Last October, the Nielsen Company announced that they were going to provide a national study of Out of Home Television viewing (OOH) by April, 2017. Soon my e-mail was loaded with excited messages from broadcasters all over the U.S.
The somewhat breathless comments included: “answer to our prayers,” followed by “Finally, our total audience will be measured” and “this new study when paired with Nielsen household data will make us much more competitive again.”
Well. There is no question that part of TV viewing is done outside the home. Nielsen’s Portable People Meter (PPM) will definitely pick up viewing in airports, hotels, doctors waiting rooms, gyms, and sports bars. Initially, a pilot test demonstrated that OOH might add 7-9% audience to the important 25-54 demographic. In sports, the uptick could be as high as 14% as many of us watch a game at friends homes or at a sports bar.
That is all fine and the exposure OPPORTUNITIES may indeed be there. My issue with OOH is that, when blended with conventional household viewing data, it may take an overstated audience projection and make it even more so.
For years now, we have all seen a rapid growth in advertising avoidance. More than half of us in the U.S. have a time shifting device which allows us to record a show and play it back jumping commercials. And, those of us who are watching live are often in the majority when we have another device going as we watch TV that gets special attention during commercial breaks.
So, OOH viewing has to be even more suspect. Have you ever watched a game at a sports bar? During commercials many of us tend to order up another round, discuss what is going on in the game with table mates, make a quick phone call or go to the bathroom. Whatever numbers Nielsen provides on audience size have to overstate attentiveness significantly. This is the age old issue that has been around since remotes first emerged in upscale households in the 1950’s.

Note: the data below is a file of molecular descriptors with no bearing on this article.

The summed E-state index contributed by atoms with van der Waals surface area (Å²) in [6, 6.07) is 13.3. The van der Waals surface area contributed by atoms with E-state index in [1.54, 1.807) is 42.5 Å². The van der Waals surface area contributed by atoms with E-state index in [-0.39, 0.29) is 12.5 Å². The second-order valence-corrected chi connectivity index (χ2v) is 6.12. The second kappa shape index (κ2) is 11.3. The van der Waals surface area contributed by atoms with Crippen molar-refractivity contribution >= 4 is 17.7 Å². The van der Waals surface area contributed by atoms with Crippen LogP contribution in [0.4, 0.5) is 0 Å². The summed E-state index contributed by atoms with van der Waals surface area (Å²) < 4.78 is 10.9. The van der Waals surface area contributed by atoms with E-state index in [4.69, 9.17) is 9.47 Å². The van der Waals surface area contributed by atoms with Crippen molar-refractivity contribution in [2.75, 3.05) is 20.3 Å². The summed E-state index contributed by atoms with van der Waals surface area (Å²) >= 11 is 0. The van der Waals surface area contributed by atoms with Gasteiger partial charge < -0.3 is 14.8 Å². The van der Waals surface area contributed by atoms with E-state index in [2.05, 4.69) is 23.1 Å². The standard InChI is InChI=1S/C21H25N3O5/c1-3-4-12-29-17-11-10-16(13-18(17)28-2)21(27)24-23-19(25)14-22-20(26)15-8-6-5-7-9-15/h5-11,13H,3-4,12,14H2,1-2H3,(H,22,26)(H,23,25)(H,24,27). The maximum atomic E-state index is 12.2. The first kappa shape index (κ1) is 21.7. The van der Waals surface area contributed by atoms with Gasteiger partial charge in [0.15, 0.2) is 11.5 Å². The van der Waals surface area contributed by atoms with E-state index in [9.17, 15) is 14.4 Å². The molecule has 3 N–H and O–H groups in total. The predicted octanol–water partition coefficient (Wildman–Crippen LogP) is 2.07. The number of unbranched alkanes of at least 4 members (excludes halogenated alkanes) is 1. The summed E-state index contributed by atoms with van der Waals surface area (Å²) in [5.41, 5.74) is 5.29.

For years, especially in the 1980’s, many of us tried to take attentiveness in to account by putting probability of exposure weights on each TV daypart. Many of us would set Primetime at 100 (admittedly an overstatement then and now) and mark down Late Night and Early Morning significantly. Clients often did not like it as daypart mixes tended to skew toward expensive mixes with a heavy weight toward those times of day when attentiveness was likely to be higher than others. It was not perfect but it was an honest attempt at trying to do the right thing.
So, in essence, I welcome OOH measurement. More research is a good thing. To clients, may I suggest that you ask your agencies how much they are discounting the audience of OOH for lack of attentiveness and to agency media people may I strongly recommend that you provide the new data but pre-empt client questions by weighting OOH data down in advance.
If you would like to contact Don Cole directly, you may reach him at firstname.lastname@example.org